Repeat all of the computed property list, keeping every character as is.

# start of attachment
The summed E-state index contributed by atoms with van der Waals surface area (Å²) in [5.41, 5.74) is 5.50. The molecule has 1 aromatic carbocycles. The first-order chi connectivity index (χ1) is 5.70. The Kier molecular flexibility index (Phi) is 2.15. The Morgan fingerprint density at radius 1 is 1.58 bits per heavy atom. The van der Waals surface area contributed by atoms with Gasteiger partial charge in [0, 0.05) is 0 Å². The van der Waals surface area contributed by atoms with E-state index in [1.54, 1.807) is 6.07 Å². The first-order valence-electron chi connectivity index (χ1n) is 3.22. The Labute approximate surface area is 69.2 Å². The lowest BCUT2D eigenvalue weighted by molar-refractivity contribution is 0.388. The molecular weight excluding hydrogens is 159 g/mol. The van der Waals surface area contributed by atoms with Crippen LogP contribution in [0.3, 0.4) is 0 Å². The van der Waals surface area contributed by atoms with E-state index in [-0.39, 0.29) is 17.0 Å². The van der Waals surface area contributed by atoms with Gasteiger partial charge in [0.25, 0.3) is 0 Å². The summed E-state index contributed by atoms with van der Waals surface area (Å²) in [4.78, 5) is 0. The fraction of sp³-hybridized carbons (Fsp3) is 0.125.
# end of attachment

The summed E-state index contributed by atoms with van der Waals surface area (Å²) in [5.41, 5.74) is 5.50. The molecule has 1 aromatic carbocycles. The first-order chi connectivity index (χ1) is 5.70. The Kier molecular flexibility index (Phi) is 2.15. The Morgan fingerprint density at radius 1 is 1.58 bits per heavy atom. The van der Waals surface area contributed by atoms with Gasteiger partial charge in [0, 0.05) is 0 Å². The van der Waals surface area contributed by atoms with E-state index in [1.54, 1.807) is 6.07 Å². The first-order valence-electron chi connectivity index (χ1n) is 3.22. The Labute approximate surface area is 69.2 Å². The lowest BCUT2D eigenvalue weighted by molar-refractivity contribution is 0.388. The molecular weight excluding hydrogens is 159 g/mol. The van der Waals surface area contributed by atoms with Crippen LogP contribution in [0.3, 0.4) is 0 Å². The van der Waals surface area contributed by atoms with E-state index in [-0.39, 0.29) is 17.0 Å². The van der Waals surface area contributed by atoms with Gasteiger partial charge in [0.25, 0.3) is 0 Å². The summed E-state index contributed by atoms with van der Waals surface area (Å²) in [4.78, 5) is 0. The fraction of sp³-hybridized carbons (Fsp3) is 0.125.